My gallery cares about my masterpiece once it leaves the studio
by Anurendra Jegadeva
The success of a national art movement depends on the intricate coming together of several key components.
At the top of this pyramid are naturally, the art object and the artist who is making it.
The aesthetic quality of our work, its trend value, conceptual strengths and how it connects with its audience – all part and parcel of the artist’s process – factor large in how our careers as artists develop.
Then there is the art collector. Whether they are institutional, corporate or a private patron, the art collector – undeniably, whether we artists care to admit it or not, sits comfortably at the second rung of this equation.
Subscription to an artist’s work is especially crucial within the current ambitious climate where the reinvention of traditional aesthetics and the extension of new ways of making art seem to be the standard by which an artist’s practice is measured. There is no denying that as a result, the cost of making art has increased expedientially since the days of simply pushing paint around a canvas.
As such the role of the collector and the financial incentives they provide is a crucial factor in enabling artists to firstly – make a living – but more importantly, push the boundaries of the work we make.
Everyday banalities like the buying of art materials, exploring alternate media, the increasingly complex fabrication of ideas all mean that these financial incentives, the so-frowned-upon `commodification’ of the art object, play a crucial part in how we extend the parameters of our art-making processes. And of course, in a larger context, even as these incentives enable us to expand our practices, it also lifts the status of our very dynamic art movement to the level that we aspire to and as far as I am concerned…. deserve. It is a precarious balance – this necessary relationship between making the work we want to make as artists and satisfying the demands of the art market which provides the platform for our work to be valued, seen, considered and disseminated to broader art audiences. Within this scenario, the private commercial gallery provides the crucial bridge that introduces an artist and his work to a collector, but to some extent, also helps to create an invaluable distance between the artist, their art object and the demands of the marketplace.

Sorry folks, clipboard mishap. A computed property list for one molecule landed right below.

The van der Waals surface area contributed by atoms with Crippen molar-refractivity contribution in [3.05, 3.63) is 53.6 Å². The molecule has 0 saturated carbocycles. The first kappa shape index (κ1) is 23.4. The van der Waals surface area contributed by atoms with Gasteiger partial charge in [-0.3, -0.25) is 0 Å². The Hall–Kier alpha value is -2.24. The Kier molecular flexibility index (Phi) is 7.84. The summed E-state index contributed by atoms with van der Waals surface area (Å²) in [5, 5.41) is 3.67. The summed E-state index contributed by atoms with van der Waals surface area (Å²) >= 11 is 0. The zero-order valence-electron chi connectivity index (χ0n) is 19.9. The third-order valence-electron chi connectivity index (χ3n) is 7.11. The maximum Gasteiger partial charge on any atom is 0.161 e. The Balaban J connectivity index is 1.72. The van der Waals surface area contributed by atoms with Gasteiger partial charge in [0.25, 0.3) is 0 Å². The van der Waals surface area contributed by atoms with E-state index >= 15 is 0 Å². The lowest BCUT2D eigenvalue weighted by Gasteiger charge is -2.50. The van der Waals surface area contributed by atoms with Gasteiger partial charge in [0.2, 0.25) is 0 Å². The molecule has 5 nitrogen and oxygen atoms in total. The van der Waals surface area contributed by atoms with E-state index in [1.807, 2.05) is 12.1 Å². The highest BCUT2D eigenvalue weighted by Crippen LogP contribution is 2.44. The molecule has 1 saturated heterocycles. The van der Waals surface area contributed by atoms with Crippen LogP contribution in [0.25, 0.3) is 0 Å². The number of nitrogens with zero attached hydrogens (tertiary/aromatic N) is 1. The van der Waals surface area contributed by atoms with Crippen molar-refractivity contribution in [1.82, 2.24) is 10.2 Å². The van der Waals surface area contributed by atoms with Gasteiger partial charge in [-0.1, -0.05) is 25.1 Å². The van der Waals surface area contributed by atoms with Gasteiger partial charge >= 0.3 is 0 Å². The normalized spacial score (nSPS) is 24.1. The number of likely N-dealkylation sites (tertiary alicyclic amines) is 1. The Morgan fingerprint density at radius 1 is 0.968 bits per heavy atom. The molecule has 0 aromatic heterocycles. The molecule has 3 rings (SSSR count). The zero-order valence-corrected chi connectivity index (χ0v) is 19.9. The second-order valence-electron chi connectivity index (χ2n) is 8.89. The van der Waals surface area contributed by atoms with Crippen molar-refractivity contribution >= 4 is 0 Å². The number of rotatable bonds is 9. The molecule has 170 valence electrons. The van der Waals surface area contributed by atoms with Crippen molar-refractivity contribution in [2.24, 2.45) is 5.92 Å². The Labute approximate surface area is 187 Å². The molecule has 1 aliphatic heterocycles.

Furthermore, within the specific context of a Malaysian contemporary art movement, the role of the private or commercial gallery is further extended. This is, by and large, due to the fact that the various other offshoots of our local fine-arts infrastructure are either dormant, sporadic, overworked or simply inept.
And because these other components of our fine arts infrastructure which include state run or corporate owned art institutions, educational facilities, the media, curators, writers and artist initiative soften fall short of their functions, the private gallery in Malaysia has increasingly had to pick up the slack and try to fill that gap.
The more serious of these private galleries end up playing this much bigger role, going beyond the mere sales of artworks for purely financial gain.
In fact for more than a decade, these private galleries have inherited the larger role traditionally held by national arts, cultural and heritage organizations in both discovering and developing stables of artists as well as showcasing their works extensively locally and internationally. Obviously, in the absence of the umbrella bodies fulfilling their role in promoting Malaysian art credibly, each gallery ends up promoting their line-ups as the often-contentious prominent figures in contemporary Malaysian art. Which if one cares to look at positively creates a healthy climate of competitiveness within the movement. For ten years now, first in its incarnation as the Townhouse Gallery and then as its self-named brand, Wei-Ling Gallery has excelled as one of these more important and committed repositories and platforms for the appreciation of contemporary Malaysian Art in the country, in the region and beyond.